How does a leader go from one day saying Ukraine and its people are integral parts of the soul and fabric of Russia — with shared languages, culture and religion — to, when rebuffed, immediately pivoting toward turning the place to rubble — without any explanation Ukrainians, the world or his own people?
It’s the kind of vicious madness that you see from a spurned lover or in an “honor killing.” And it’s shocking and petrifying to see it manifested by the leader of a superpower with some 6,000 nuclear warheads. There is something about this guy that portends more ominous surprises.
I am always amazed by the courage that seemingly average people manifest in war — in this case, not only by Ukrainians, but also by Russians who refuse to buy Putin’s lies, knowing that he is turning them into a pariah nation. So I marvel at the breathtaking courage demonstrated on Monday evening by Marina Ovsyannikova, an employee at Russia’s Channel 1, a state-run television channel, who burst into a live broadcast of Russia’s most-watched news show, yelling, “Stop the war! ” and holding up a sign behind the anchorwoman saying, “They’re lying to you here.” She was interrogated and, for the moment, released — probably because Putin feared making her into a martyr.
Marina Ovsyannikova — remember her name. She dared to tell the czar that he had no clothes. What courage.
And finally, wars also reveal extraordinary acts of kindness. In this war, some came spontaneously and by leveraging a platform in ways that no one expected — the room-sharing site Airbnb. Executives at Airbnb say they basically woke up in early March to discover that members of their community were spontaneously using their platform in a novel new way — transforming its booking technology into a homemade, people-to-people, foreign aid system.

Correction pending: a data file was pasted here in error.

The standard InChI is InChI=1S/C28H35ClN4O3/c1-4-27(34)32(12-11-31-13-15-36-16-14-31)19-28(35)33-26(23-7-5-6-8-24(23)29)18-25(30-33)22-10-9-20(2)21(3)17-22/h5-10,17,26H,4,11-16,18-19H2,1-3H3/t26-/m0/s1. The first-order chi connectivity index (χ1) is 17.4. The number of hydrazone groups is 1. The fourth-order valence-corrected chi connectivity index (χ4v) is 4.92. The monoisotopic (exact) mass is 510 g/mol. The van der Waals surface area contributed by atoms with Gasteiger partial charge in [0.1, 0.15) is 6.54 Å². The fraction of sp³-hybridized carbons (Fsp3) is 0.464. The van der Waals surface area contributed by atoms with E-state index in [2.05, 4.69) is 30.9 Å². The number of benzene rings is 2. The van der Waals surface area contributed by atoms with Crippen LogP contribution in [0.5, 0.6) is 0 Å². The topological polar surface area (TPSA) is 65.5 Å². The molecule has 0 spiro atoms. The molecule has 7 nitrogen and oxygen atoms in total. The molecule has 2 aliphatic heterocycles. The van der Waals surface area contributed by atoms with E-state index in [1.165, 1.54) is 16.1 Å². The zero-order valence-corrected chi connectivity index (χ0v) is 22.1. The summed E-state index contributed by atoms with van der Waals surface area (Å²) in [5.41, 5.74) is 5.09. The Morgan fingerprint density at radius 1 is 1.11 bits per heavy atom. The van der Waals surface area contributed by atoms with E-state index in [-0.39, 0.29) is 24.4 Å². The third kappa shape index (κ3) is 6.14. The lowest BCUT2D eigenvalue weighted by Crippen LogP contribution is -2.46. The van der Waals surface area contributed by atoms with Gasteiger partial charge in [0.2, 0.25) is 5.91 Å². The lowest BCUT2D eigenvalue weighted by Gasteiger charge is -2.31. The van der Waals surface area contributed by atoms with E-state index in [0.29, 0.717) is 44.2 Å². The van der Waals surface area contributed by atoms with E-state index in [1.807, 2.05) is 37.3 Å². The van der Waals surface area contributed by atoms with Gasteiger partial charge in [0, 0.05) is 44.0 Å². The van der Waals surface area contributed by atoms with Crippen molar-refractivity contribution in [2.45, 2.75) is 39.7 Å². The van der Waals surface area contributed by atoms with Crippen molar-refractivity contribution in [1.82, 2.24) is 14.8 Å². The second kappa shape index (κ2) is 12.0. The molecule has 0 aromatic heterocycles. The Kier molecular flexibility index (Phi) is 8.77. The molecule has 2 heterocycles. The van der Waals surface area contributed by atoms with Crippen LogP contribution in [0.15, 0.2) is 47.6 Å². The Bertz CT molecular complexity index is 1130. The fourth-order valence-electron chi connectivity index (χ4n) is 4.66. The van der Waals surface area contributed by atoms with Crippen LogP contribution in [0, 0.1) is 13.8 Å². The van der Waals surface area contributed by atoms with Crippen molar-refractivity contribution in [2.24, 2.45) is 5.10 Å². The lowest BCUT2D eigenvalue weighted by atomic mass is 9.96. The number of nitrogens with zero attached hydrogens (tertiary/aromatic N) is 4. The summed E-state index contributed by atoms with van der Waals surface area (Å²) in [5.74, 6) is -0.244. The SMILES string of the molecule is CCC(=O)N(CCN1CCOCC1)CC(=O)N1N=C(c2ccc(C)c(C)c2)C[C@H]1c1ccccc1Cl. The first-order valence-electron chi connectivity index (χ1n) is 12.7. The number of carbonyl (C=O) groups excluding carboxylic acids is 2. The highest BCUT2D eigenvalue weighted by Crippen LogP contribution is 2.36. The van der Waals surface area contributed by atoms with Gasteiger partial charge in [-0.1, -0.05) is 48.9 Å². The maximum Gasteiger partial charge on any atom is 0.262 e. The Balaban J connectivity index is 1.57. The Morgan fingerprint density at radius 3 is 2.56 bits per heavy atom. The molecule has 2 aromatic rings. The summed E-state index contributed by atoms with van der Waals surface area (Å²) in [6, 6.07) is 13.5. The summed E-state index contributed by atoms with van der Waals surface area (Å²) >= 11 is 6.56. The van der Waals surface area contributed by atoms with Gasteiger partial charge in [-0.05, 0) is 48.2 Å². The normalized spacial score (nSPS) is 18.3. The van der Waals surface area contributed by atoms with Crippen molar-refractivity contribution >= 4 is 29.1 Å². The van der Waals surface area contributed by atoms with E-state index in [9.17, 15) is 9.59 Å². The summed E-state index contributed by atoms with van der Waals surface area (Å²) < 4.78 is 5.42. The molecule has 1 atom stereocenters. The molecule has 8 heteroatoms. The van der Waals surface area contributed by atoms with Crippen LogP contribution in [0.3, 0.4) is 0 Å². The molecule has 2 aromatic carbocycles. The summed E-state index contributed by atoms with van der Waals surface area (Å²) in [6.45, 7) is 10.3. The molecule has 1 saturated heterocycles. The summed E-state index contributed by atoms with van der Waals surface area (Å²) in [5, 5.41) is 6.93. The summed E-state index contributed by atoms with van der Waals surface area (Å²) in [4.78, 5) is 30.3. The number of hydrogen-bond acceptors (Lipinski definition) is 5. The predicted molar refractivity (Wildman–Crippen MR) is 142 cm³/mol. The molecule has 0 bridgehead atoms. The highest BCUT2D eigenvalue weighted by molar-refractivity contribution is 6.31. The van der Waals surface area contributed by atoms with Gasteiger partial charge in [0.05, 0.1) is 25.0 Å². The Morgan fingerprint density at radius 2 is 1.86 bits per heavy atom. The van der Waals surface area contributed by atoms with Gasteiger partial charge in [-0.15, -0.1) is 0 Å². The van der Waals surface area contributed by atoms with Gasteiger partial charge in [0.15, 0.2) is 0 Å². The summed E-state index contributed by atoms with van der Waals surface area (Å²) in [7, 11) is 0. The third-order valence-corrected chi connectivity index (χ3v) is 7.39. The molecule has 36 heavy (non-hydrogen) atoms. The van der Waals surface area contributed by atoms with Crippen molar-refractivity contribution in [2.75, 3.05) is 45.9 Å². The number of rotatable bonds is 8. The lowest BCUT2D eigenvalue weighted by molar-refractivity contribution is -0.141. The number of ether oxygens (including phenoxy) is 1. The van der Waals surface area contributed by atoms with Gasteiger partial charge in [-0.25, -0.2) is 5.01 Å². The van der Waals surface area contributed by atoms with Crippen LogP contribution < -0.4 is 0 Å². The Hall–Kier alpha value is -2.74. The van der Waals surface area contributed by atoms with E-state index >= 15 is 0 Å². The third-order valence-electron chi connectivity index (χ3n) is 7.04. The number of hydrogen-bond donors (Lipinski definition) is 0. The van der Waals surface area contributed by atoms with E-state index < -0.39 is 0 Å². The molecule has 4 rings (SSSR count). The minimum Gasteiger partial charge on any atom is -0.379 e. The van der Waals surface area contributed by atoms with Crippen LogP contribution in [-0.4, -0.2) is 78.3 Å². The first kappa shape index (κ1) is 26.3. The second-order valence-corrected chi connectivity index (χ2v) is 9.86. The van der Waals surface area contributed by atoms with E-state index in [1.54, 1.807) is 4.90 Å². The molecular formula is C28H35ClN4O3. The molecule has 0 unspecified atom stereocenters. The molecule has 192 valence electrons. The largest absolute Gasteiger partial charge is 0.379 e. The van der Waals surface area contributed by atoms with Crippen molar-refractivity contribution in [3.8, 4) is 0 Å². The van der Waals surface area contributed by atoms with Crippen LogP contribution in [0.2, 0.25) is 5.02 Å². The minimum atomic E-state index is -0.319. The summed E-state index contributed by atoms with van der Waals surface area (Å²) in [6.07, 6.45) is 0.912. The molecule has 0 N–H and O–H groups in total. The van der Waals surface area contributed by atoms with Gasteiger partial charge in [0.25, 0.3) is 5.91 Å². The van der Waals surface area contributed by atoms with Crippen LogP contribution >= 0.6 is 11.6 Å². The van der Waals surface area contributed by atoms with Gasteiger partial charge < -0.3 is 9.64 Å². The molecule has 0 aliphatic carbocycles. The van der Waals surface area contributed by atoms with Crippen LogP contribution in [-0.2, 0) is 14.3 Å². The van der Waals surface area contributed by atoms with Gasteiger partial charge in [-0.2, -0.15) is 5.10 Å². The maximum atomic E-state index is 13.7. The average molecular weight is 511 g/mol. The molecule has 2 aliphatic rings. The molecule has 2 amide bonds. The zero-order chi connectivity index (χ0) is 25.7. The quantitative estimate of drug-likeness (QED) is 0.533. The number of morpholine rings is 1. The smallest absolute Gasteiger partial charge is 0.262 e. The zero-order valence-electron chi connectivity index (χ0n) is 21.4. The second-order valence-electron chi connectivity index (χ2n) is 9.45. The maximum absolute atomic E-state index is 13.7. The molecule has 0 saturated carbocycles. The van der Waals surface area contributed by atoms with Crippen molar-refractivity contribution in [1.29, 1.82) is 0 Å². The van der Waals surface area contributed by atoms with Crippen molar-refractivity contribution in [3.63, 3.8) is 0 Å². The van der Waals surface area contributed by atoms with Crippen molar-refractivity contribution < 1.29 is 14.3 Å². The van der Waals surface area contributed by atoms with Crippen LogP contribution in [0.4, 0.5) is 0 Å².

In about the last two weeks, according to the company, people from 165 countries have booked more than 430,000 nights at Ukrainian homes on Airbnb with no intention of using the rooms — but simply in order to donate money to these Ukrainian hosts, most of whom they had never even heard of. Airbnb has temporarily waived all guest and host fees for bookings in Ukraine, so those reservations translated into $17 million going directly to the hosts. Guests from the US, Britain and Canada are the biggest bookers. Australia, Germany and several other European countries round out the top 10.
In addition, as of Sunday, about 36,000 people from 160 countries signed up through Airbnb’s nonprofit affiliate, Airbnb.org, to welcome refugees fleeing Ukraine to their homes.
There is no way that America’s giant Agency for International Development, USAID, could have such an impact so fast.
Many of the Ukrainian hosts who have received these booking-donations have written back to the donors, forging new friendships and sparking foreigners to understand the impact of this war much more deeply. There is nothing like personally communicating with people in Ukraine who are hiding in their basement, while you are explaining why you are happy to rent that basement but never use it. It creates a community of kindness that alone cannot defeat Putin’s tanks, but it can help buttress those determined to resist them by reminding them that they are not alone — Putin is.
I do not find any of this surprising. I have always argued that globalization is not just about trade. It is about the ability for countries, companies and now, further, individuals to connect and act globally. Human beings are hard-wired to want to connect, and the hard-wiring of today’s world is making it easier and cheaper for them to do so every day.
All that said, what makes the pleasant surprises in this war so surprising is that they were surprises to the people who were responsible for them. Just one caution, though. There will be more surprises — and they won’t all be pleasant.